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Psychiatry of Intellectual Disability

Psychiatry of Intellectual Disability

Interview with Dr Mary Barrett, Training Programme Director

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Why should I consider Speciality Training in Psychiatry of Intellectual id_tpd_picture.pngDisability?

Psychiatry of Intellectual Disability is a fascinating, challenging and highly rewarding specialty.  It explores the close and complex relationship between mental and physical health, behaviour and development.  Trainees get the opportunity to work in a holistic and multidisciplinary way and to develop excellent communication skills, both of which underpin the future of any psychiatric career.   Training covers the whole lifespan of people with Intellectual Disability and a wide range of conditions, from mental illness, challenging behaviour, Autism, ADHD, dementia, epilepsy, sensory impairment and much more.  There are close links with other sub-specialties, including Forensic Psychiatry and CAMHS.  This allows trainees to gain a well-rounded skill set, to equip them for working as a Consultant, as well as skilling them up should they wish to develop further specialisation e.g. working in Neurodevelopmental Services with ADHD or Autism.

 What are the available clinical opportunities in the East Midlands?

Trainees are based in Leicester and Nottingham: both well-established centres with close links to national resources including the Royal College of Psychiatrists.  Core clinical placements provide a range of inpatient and community experience in urban and rural settings.  Trainees have the opportunity to access a wide range of placements relevant to their training, including Forensic Services across all levels of security and Child and Adolescent Mental Health Services including CAMHS-ID.  Each trainee has two sessions per week of special interest placements tailored to their training needs and interests, for example genetics, neurology, ADHD, Autism.  Throughout the three years, trainees access a dedicated ID Psychotherapy Group to discuss complex cases from a psychological perspective.  The training scheme also has national and international links, providing a unique opportunity for interested trainees to undertake placements in a variety of settings, including through involvement with the Mental Health GAP programme.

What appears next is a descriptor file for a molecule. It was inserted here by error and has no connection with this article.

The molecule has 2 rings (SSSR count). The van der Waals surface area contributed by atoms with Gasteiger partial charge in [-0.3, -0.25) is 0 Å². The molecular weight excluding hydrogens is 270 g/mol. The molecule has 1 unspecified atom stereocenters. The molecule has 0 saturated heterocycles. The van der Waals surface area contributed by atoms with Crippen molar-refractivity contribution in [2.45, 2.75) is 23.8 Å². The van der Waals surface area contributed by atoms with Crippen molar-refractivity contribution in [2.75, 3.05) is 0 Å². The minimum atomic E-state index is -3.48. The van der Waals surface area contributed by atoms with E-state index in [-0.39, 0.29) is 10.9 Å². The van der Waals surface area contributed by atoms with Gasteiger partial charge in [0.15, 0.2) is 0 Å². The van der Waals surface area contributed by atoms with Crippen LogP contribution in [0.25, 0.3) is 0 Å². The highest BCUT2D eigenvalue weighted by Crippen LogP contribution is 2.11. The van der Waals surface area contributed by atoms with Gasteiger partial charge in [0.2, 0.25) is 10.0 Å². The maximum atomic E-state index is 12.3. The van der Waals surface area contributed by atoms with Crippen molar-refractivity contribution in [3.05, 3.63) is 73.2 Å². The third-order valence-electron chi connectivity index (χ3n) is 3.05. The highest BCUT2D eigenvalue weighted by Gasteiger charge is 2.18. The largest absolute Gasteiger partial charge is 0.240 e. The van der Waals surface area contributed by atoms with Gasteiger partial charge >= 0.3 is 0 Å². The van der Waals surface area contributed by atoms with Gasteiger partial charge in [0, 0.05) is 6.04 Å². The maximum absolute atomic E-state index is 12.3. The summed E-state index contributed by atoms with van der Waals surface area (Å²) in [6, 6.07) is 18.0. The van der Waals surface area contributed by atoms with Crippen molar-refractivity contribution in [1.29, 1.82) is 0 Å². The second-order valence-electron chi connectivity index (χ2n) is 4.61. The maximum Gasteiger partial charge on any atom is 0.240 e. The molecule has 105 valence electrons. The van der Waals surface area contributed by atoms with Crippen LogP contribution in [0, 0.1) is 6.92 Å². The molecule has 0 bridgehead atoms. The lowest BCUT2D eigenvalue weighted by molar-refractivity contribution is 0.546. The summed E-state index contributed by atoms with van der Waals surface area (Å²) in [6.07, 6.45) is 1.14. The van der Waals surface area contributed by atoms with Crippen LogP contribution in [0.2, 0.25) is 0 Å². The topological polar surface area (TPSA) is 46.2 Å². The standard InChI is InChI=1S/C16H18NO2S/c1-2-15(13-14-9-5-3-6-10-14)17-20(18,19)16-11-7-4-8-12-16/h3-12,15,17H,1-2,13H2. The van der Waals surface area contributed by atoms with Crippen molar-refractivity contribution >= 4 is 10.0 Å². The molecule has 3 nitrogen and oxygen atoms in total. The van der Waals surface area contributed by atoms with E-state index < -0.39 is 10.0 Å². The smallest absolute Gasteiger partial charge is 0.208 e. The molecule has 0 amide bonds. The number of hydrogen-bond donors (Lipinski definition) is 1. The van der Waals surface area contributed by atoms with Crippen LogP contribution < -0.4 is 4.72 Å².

What other non-clinical opportunities are there in the region that would aid my development?

The East Midlands has a strong history of academic and research opportunities in the field of Intellectual Disabilities, being home to the ‘Frith Prescribing Guidelines for People with Intellectual Disability’, the only internationally recognised prescribing guideline in the field, with trainees taking up opportunities such as an Academic Clinical Fellowship to develop their skills in this field.  We have strong links with both the University of Nottingham and University of Leicester, with Professor Sab Bhaumik holding an Honorary Chair at the latter.  There are ample opportunities for trainees to engage in both research and audit, both through collaboration with other clinicians as well as support to develop their own projects.  Trainees will be encouraged to publish work in peer-reviewed journals and present at regional and national meetings, with many going on to win prizes for their work, most recently the Alec Shapiro Poster Prize in 2017 by Dr Sam Tromans. 

Equally, trainees will gain excellent experience in leadership and management, including having the opportunity to work with ID clinicians who undertake leadership roles at local, regional and national levels, as well as support to undertake and lead practical management projects. 

 

 

Where can I get more information?

Dr Mary Barrett

Training Programme Director

Learning Disability Service

Agnes Unit

400 Anstey Lane

Leicester

LE7 7GL

Tel 0116 295 4007

Mary.Barrett@leicspart.nhs.uk

 

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